Salisbury Moves Redistricting Process Forward

SALISBURY – Two weeks past the deadline to complete election redistricting, the Salisbury City Council this week sat down to take into consideration revised maps that addressed different parties’ concerns and took a vote to move forward with a final decision.

Election redistricting is a result of the recently taken Census. Salisbury’s population has grown to 30,607 in the last 10 years and minorities make up 44 percent of the city’s population.

The current election system is divided into two districts from which two council members are elected plus three at-large members, totaling a five-member council.

This week Council President Terry Cohen submitted that the two maps presented on Monday evening were a result of the April 26 work session, where Frank McKenzie of Planning and Zoning revised the maps to avoid splits in some neighborhoods and to show the option realized for merging the two now-adjacent minority-majority districts into one.

Cohen explained that one map shows the addition of a third, single-member district that is minority-majority, and because “District 3" is adjacent to the currently revised District 1 that is minority-majority, it afforded a new opportunity to enlarge District 1 to become a multi-member district like District 2. The other map displays the new option of a larger minority-majority district with two seats.

“Election redistricting we discovered is a very complicated process and a lot of different factors have to be considered,” she said.

Back in November, Mayor Jim Ireton proposed three options of election redistricting. Out of the choices Ireton was in favor of dividing the city into five election districts, including two minority-majority districts, and add two at-large members, creating a seven-member council.

Cohen said there was not a consensus among the council to support a seven member council and decided to move forward with the current five.

The council also took into consideration concerns expressed by letter received in April, written by Deborah Jeon of the Maryland American Civil Liberties Union (ACLU) and Christopher Brown of the law firm Brown, Goldstein and Levy, and the Wicomico County Branch of the National Association for the Advancement of Colored People (NAACP).

The letter pointed out that Salisbury’s minority population has risen to equal 48.2 percent of the total population. As such, election districts need to be crafted in a way that accurately reflects that change; two of the proposals submitted by the Maryland ACLU call for five voting districts while the third aims for seven districts.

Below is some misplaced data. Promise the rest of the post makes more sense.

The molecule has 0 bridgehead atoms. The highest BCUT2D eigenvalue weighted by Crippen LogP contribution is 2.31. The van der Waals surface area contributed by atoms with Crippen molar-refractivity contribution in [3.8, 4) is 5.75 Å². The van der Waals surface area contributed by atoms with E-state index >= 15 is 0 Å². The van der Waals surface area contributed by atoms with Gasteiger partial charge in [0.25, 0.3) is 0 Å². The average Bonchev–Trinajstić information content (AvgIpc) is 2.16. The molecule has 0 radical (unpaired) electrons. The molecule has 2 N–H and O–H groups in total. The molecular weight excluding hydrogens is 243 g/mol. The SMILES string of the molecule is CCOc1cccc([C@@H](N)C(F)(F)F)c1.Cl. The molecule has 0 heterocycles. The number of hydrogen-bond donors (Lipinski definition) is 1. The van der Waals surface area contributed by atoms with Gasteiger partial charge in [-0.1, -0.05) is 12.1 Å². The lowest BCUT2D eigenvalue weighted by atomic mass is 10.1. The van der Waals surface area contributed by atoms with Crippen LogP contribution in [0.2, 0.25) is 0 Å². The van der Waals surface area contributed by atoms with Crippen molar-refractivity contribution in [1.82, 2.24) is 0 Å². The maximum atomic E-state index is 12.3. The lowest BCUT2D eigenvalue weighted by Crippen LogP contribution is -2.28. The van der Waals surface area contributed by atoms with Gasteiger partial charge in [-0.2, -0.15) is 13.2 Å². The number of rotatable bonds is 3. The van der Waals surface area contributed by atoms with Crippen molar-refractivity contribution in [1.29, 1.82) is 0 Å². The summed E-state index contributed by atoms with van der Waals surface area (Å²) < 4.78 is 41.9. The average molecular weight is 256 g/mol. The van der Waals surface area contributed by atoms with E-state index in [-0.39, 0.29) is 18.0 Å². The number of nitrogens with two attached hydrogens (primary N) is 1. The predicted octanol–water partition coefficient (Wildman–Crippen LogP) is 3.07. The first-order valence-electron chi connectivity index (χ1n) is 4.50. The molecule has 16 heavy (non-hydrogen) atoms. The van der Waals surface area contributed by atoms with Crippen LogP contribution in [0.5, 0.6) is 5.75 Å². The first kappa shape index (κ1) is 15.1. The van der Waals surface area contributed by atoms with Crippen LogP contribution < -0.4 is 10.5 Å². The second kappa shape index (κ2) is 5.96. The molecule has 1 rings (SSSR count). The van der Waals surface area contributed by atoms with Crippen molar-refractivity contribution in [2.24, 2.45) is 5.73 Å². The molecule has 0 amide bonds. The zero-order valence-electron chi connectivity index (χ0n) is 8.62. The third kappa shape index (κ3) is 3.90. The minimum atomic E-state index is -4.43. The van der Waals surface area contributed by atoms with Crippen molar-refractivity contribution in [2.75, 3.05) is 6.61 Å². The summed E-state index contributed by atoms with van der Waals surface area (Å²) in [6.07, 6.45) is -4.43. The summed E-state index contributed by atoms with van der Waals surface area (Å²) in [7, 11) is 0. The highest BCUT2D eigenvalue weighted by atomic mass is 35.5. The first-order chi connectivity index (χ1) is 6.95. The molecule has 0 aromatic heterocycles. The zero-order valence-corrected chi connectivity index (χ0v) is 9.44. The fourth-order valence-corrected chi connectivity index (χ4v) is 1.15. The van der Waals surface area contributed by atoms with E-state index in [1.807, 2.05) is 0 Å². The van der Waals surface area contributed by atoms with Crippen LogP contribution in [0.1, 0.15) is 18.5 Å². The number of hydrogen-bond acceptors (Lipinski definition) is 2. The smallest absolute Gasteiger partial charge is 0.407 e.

“We have done a lot of outreach on the subject matter to an extent, we made a good faith effort, and our council consensus was at the work session was two possibilities,” Cohen said. “One would be three districts with two minority-majority districts, and because those districts were adjacent the other opportunity that didn’t exist before was to have a multi-member District 1 with two seats, and a multi-member District 2 with three seats.”

Ireton became frustrated with the proposed maps saying they were similar to those he had already proposed with minor tweaks.

“Either of these two plans represented tonight makes equal the number of votes the residents in the minority district have to the number of votes the people in the majority district have …,” he said. “This should have been about what we could have been, not what we had to be or who we had to protect.”

Ireton pointed out that the redistricting would have to be done by charter amendment, which would eliminate the mayor’s right to veto.

“I don’t understand why we didn’t reach for our better angels in a higher ground in a higher place,” he said. “If we had five districts with two at large, that would have solved these problems.”

Wicomico County branch NAACP President Mary Ashanti said the organization is against two at large as well as the two maps offered that night.

“We do agree with the five single member districts,” she said. “We think that it is progressive, it is not disruptive … we will not be taken back, the court system is there to protect everyone, and we will use it as necessary.”

Cohen argued that by law if the number of districts or the number of seats within a district is changed then a charter amendment is required.

“What we wanted to do here is the fairness in establishing increased opportunity for a minority population, specifically our African American population, and we have achieved that with these plans,” she said. “So nobody is going back by saying we are going to give up a seat in District 2 and give it to District 1 that is not going back. That is a new opportunity.”

Council Vice President Deborah Campbell stepped up to the plate and offered a motion to direct the city attorney to draft a charter amendment, as required by law, to revise the city election districts and eliminate staggered election terms with the following components.

The City Council voted 3-2 to approve the motion to move forward. Council members Campbell, Cohen and Tim Spies were in favor. Laura Mitchell and Shanie Shields were in opposition.

The redistricting maps are available on the city government’s website,